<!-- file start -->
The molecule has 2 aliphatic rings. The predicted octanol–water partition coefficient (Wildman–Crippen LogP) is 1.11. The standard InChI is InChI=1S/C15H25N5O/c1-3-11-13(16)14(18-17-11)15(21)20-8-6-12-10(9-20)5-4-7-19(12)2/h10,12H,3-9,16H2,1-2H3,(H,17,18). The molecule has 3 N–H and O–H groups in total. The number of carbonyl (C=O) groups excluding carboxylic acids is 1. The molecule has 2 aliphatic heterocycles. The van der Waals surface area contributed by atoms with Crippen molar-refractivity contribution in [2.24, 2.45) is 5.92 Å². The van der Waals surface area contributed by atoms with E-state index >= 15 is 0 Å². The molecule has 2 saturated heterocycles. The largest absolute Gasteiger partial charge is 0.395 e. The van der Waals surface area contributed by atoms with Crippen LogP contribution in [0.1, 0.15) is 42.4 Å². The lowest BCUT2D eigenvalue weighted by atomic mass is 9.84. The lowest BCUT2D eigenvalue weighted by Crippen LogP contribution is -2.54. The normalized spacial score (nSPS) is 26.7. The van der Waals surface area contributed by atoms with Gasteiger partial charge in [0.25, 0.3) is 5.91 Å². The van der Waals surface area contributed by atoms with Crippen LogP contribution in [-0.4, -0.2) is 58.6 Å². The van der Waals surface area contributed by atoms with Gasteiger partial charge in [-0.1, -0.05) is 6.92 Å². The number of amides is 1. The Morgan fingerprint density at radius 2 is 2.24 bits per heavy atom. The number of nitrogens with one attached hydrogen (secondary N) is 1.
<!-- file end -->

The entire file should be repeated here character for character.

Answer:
The molecule has 2 aliphatic rings. The predicted octanol–water partition coefficient (Wildman–Crippen LogP) is 1.11. The standard InChI is InChI=1S/C15H25N5O/c1-3-11-13(16)14(18-17-11)15(21)20-8-6-12-10(9-20)5-4-7-19(12)2/h10,12H,3-9,16H2,1-2H3,(H,17,18). The molecule has 3 N–H and O–H groups in total. The number of carbonyl (C=O) groups excluding carboxylic acids is 1. The molecule has 2 aliphatic heterocycles. The van der Waals surface area contributed by atoms with Crippen molar-refractivity contribution in [2.24, 2.45) is 5.92 Å². The van der Waals surface area contributed by atoms with E-state index >= 15 is 0 Å². The molecule has 2 saturated heterocycles. The largest absolute Gasteiger partial charge is 0.395 e. The van der Waals surface area contributed by atoms with Crippen LogP contribution in [0.1, 0.15) is 42.4 Å². The lowest BCUT2D eigenvalue weighted by atomic mass is 9.84. The lowest BCUT2D eigenvalue weighted by Crippen LogP contribution is -2.54. The normalized spacial score (nSPS) is 26.7. The van der Waals surface area contributed by atoms with Gasteiger partial charge in [0.25, 0.3) is 5.91 Å². The van der Waals surface area contributed by atoms with Crippen LogP contribution in [-0.4, -0.2) is 58.6 Å². The van der Waals surface area contributed by atoms with Gasteiger partial charge in [-0.1, -0.05) is 6.92 Å². The number of amides is 1. The Morgan fingerprint density at radius 2 is 2.24 bits per heavy atom. The number of nitrogens with one attached hydrogen (secondary N) is 1.